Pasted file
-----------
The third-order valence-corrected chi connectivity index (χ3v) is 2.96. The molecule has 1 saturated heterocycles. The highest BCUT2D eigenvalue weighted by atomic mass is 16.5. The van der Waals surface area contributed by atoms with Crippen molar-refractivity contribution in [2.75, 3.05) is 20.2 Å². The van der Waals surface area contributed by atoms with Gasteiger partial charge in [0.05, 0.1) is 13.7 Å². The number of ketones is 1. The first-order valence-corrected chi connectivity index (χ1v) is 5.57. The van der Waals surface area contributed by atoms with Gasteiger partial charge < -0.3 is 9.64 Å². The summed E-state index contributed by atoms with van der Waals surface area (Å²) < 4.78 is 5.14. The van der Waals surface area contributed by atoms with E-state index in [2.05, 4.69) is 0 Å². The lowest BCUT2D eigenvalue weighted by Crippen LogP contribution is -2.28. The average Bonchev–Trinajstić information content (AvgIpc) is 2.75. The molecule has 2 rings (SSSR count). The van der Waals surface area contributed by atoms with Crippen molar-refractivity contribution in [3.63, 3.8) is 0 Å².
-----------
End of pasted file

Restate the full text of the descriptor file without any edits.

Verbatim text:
The third-order valence-corrected chi connectivity index (χ3v) is 2.96. The molecule has 1 saturated heterocycles. The highest BCUT2D eigenvalue weighted by atomic mass is 16.5. The van der Waals surface area contributed by atoms with Crippen molar-refractivity contribution in [2.75, 3.05) is 20.2 Å². The van der Waals surface area contributed by atoms with Gasteiger partial charge in [0.05, 0.1) is 13.7 Å². The number of ketones is 1. The first-order valence-corrected chi connectivity index (χ1v) is 5.57. The van der Waals surface area contributed by atoms with Gasteiger partial charge < -0.3 is 9.64 Å². The summed E-state index contributed by atoms with van der Waals surface area (Å²) < 4.78 is 5.14. The van der Waals surface area contributed by atoms with E-state index in [2.05, 4.69) is 0 Å². The lowest BCUT2D eigenvalue weighted by Crippen LogP contribution is -2.28. The average Bonchev–Trinajstić information content (AvgIpc) is 2.75. The molecule has 2 rings (SSSR count). The van der Waals surface area contributed by atoms with Crippen molar-refractivity contribution in [3.63, 3.8) is 0 Å².